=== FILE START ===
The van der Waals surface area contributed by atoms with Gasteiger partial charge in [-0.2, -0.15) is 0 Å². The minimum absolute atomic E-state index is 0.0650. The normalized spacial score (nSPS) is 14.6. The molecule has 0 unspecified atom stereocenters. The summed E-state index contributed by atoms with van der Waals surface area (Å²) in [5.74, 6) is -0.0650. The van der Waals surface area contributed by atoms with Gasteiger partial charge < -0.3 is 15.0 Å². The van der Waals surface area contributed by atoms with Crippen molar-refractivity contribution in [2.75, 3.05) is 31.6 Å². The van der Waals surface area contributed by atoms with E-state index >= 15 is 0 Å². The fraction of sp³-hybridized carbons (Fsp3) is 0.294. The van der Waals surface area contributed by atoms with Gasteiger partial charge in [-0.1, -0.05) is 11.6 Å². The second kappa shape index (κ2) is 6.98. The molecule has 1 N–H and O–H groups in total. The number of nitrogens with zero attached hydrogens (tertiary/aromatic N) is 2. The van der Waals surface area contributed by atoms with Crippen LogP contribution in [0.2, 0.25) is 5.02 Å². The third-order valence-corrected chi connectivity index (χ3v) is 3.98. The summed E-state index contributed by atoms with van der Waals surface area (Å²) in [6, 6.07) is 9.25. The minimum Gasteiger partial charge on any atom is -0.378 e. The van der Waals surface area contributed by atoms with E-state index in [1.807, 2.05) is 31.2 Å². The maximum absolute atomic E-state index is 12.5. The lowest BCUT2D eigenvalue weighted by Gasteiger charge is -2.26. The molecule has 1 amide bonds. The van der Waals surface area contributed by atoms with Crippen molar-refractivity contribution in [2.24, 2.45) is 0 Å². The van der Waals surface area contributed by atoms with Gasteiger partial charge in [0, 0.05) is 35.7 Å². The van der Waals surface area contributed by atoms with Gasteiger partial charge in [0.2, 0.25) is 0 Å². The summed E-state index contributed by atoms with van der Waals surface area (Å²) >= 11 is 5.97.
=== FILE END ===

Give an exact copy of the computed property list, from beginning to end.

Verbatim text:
The van der Waals surface area contributed by atoms with Gasteiger partial charge in [-0.2, -0.15) is 0 Å². The minimum absolute atomic E-state index is 0.0650. The normalized spacial score (nSPS) is 14.6. The molecule has 0 unspecified atom stereocenters. The summed E-state index contributed by atoms with van der Waals surface area (Å²) in [5.74, 6) is -0.0650. The van der Waals surface area contributed by atoms with Gasteiger partial charge < -0.3 is 15.0 Å². The van der Waals surface area contributed by atoms with Crippen molar-refractivity contribution in [2.75, 3.05) is 31.6 Å². The van der Waals surface area contributed by atoms with E-state index >= 15 is 0 Å². The fraction of sp³-hybridized carbons (Fsp3) is 0.294. The van der Waals surface area contributed by atoms with Gasteiger partial charge in [-0.1, -0.05) is 11.6 Å². The second kappa shape index (κ2) is 6.98. The molecule has 1 N–H and O–H groups in total. The number of nitrogens with zero attached hydrogens (tertiary/aromatic N) is 2. The van der Waals surface area contributed by atoms with Crippen LogP contribution in [0.2, 0.25) is 5.02 Å². The third-order valence-corrected chi connectivity index (χ3v) is 3.98. The summed E-state index contributed by atoms with van der Waals surface area (Å²) in [6, 6.07) is 9.25. The minimum Gasteiger partial charge on any atom is -0.378 e. The van der Waals surface area contributed by atoms with E-state index in [1.807, 2.05) is 31.2 Å². The maximum absolute atomic E-state index is 12.5. The lowest BCUT2D eigenvalue weighted by Gasteiger charge is -2.26. The molecule has 1 amide bonds. The van der Waals surface area contributed by atoms with Crippen molar-refractivity contribution in [2.24, 2.45) is 0 Å². The van der Waals surface area contributed by atoms with Gasteiger partial charge in [0, 0.05) is 35.7 Å². The van der Waals surface area contributed by atoms with Gasteiger partial charge in [0.2, 0.25) is 0 Å². The summed E-state index contributed by atoms with van der Waals surface area (Å²) >= 11 is 5.97.